This is the funny thing about Tolstoy. He can switch between providing great reams of minute detail and then cut to the chase at the blink of an eyelid.
So in this chapter, Natasha and her mother have a highly detailed conversation about Boris, with Tolstoy’s painstaking detail pointing out how Natasha is walking a fine line between being in the adult world (discussing marriage) and being in the child world (counting knuckles) at the same time.
Actually, regarding the knuckles, I was rather stoked, because ever since I read this in a book when I was about 10, I still to this day use my knuckles if I can’t remember how many days are in a particular month . . . so I was pretty stoked to find that in War and Peace, because I don’t remember it from last time.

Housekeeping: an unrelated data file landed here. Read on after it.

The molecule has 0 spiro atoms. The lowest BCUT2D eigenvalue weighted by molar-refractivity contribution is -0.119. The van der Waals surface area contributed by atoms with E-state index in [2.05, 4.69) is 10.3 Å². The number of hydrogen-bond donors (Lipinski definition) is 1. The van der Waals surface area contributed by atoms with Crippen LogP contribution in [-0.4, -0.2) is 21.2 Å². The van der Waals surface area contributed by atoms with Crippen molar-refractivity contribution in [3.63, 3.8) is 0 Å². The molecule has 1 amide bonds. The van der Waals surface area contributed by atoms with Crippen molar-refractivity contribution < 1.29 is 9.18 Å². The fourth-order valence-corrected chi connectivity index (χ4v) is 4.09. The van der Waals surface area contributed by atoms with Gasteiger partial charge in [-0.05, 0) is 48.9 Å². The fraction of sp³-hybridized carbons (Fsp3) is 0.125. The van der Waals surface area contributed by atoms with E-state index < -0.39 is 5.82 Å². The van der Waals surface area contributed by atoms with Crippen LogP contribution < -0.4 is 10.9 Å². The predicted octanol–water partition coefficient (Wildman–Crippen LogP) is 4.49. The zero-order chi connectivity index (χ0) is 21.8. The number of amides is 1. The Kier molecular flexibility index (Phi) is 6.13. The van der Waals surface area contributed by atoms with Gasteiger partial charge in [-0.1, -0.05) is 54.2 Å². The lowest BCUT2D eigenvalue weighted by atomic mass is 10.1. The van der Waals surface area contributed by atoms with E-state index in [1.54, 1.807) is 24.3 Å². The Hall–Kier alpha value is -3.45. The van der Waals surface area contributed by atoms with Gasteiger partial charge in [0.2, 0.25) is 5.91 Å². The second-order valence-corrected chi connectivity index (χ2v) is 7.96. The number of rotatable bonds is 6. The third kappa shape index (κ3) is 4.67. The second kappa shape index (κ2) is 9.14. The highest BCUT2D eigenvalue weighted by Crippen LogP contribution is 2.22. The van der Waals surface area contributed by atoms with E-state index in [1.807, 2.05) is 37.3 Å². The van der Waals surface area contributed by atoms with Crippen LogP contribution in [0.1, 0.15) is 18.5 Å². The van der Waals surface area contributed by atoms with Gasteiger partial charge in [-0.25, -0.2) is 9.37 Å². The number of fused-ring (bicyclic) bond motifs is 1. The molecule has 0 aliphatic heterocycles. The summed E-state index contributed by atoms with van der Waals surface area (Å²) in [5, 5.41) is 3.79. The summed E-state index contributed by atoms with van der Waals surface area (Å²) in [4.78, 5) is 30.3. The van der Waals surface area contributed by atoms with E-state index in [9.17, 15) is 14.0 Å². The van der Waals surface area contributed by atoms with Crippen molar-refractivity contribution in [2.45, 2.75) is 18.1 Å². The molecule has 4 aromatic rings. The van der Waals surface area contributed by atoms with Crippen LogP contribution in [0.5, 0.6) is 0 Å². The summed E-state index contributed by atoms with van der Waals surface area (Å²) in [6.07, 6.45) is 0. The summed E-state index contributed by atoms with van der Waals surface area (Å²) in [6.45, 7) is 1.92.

And then, finally, after all this detail, a single brief paragraph suffices to outline the ultimate outcome of the Boris/Natasha relationship. Very cleverly done.
See you tomorrow!